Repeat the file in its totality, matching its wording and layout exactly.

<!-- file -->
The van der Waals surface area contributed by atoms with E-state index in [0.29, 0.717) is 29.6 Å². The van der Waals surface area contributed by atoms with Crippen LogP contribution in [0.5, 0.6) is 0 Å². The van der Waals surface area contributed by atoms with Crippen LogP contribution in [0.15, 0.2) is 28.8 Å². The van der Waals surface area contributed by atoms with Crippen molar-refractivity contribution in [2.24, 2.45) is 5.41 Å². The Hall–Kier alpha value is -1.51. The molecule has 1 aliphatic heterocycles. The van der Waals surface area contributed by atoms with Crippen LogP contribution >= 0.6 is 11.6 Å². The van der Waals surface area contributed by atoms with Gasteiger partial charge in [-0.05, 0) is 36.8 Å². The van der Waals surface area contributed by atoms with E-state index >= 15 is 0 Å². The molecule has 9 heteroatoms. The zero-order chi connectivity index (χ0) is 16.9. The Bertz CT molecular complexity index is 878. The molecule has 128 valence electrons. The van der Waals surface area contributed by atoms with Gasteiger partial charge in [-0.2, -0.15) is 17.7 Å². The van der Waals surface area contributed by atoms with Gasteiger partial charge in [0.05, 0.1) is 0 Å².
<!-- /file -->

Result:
The van der Waals surface area contributed by atoms with E-state index in [0.29, 0.717) is 29.6 Å². The van der Waals surface area contributed by atoms with Crippen LogP contribution in [0.5, 0.6) is 0 Å². The van der Waals surface area contributed by atoms with Crippen LogP contribution in [0.15, 0.2) is 28.8 Å². The van der Waals surface area contributed by atoms with Crippen molar-refractivity contribution in [2.24, 2.45) is 5.41 Å². The Hall–Kier alpha value is -1.51. The molecule has 1 aliphatic heterocycles. The van der Waals surface area contributed by atoms with Crippen LogP contribution >= 0.6 is 11.6 Å². The van der Waals surface area contributed by atoms with Gasteiger partial charge in [-0.05, 0) is 36.8 Å². The van der Waals surface area contributed by atoms with E-state index >= 15 is 0 Å². The molecule has 9 heteroatoms. The zero-order chi connectivity index (χ0) is 16.9. The Bertz CT molecular complexity index is 878. The molecule has 128 valence electrons. The van der Waals surface area contributed by atoms with Gasteiger partial charge in [-0.2, -0.15) is 17.7 Å². The van der Waals surface area contributed by atoms with Gasteiger partial charge in [0.05, 0.1) is 0 Å².